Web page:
• Slew rate is the maximum rate of change of an op-amp’s output voltage, thus affecting the rise and fall times of Figure 4’s output waveform. For comparator applications, the output usually needs to change from high to low or low to high once the input voltage crosses the threshold voltage. Slew rate is a key specification because it limits the rate at which the output voltage can change. A lower slew rate takes longer for the output to reach the final amplitude, which may lead to timing errors if the input signal changes before the output voltage can reach a high or low state.
  • Figure 6 shows how slew rate affects timing when configuring an op-amp as a comparator. In this example, tS causes tTOTAL to exceed the allowable transition time. The green dashed line displays correct timing when the slew rate is fast enough for the output to reach a high or low state before the input signal changes. The output waveform’s solid line indicates a situation where the device has too slow of a slew rate. Notice that the output does not reach the final amplitude before the input signal changes, leading to potential timing errors, shown as ΔV in Figure 6.

slew rate

  • The propagation delay contains effects of the overload recovery time and slew rate, which are each affected by the differential signal amplitude applied to the input. Increasing the differential input voltage or overdrive voltage can reduce the propagation delay time. Figure 7 shows how different amplitudes of input overdrive voltage affect propagation delay on the TLV9062. Notice that the larger the input overdrive voltage, the faster the propagation delay. Overdrive voltages less than 100 mV will result in longer propagation delays because the overload recovery time increases and the slew rate decreases.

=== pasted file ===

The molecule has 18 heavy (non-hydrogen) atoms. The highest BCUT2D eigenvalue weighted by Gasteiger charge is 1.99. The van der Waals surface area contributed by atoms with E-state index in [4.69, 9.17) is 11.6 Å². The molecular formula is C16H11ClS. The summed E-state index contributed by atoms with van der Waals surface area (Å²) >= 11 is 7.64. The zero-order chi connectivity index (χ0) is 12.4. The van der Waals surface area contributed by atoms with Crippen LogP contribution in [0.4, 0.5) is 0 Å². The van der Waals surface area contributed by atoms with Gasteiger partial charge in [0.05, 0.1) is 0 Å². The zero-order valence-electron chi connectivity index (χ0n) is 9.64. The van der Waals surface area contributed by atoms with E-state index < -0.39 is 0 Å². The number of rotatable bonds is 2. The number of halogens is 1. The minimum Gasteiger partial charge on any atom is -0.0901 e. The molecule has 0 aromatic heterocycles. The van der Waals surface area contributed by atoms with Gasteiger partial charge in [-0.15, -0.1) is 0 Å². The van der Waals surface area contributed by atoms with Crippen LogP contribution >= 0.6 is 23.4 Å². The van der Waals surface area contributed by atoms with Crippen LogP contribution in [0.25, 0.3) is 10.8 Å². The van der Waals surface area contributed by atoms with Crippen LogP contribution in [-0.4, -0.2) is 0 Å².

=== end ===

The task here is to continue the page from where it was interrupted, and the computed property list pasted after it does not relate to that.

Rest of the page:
Input overdrive voltage vs. falling edge propagation delay

Figure 7: Input overdrive voltage vs. falling edge propagation delay

Design Procedure

It’s possible to simplify the procedure for designing an op-amp as a comparator into two design steps:

  • Set the threshold voltage using a resistor divider or reference voltage.

  • Select an op-amp that meets all of the design requirements discussed here.

  • Figure 8 shows the TLV9062 configured as an inverting comparator. This device does not have input clamping diodes (a requirement to operating an op-amp as a comparator), features rail-to-rail input and output, and has a slew rate of 6.5 V/µs and an overload recovery time of 200 ns.

Comparator application using the TLV9062

Figure 8: Comparator application using the TLV9062

  • For an inverting comparator topology, connect the input signal, VIN, to the inverting pin of the op-amp and the threshold voltage, VTH, to the noninverting pin of the op-amp. In this configuration, the output of the op-amp transitions high to the positive supply (V+) when the input signal is less than the threshold voltage and transitions low to the negative supply (GND) when the input signal is greater than the threshold voltage.

  • A resistor divider, R1 and R2, and the supply voltage, V+, set the threshold voltage for the design. Equation 2 calculates the threshold voltage. Setting resistor R1 equal to R2 sets the threshold voltage to mid-supply.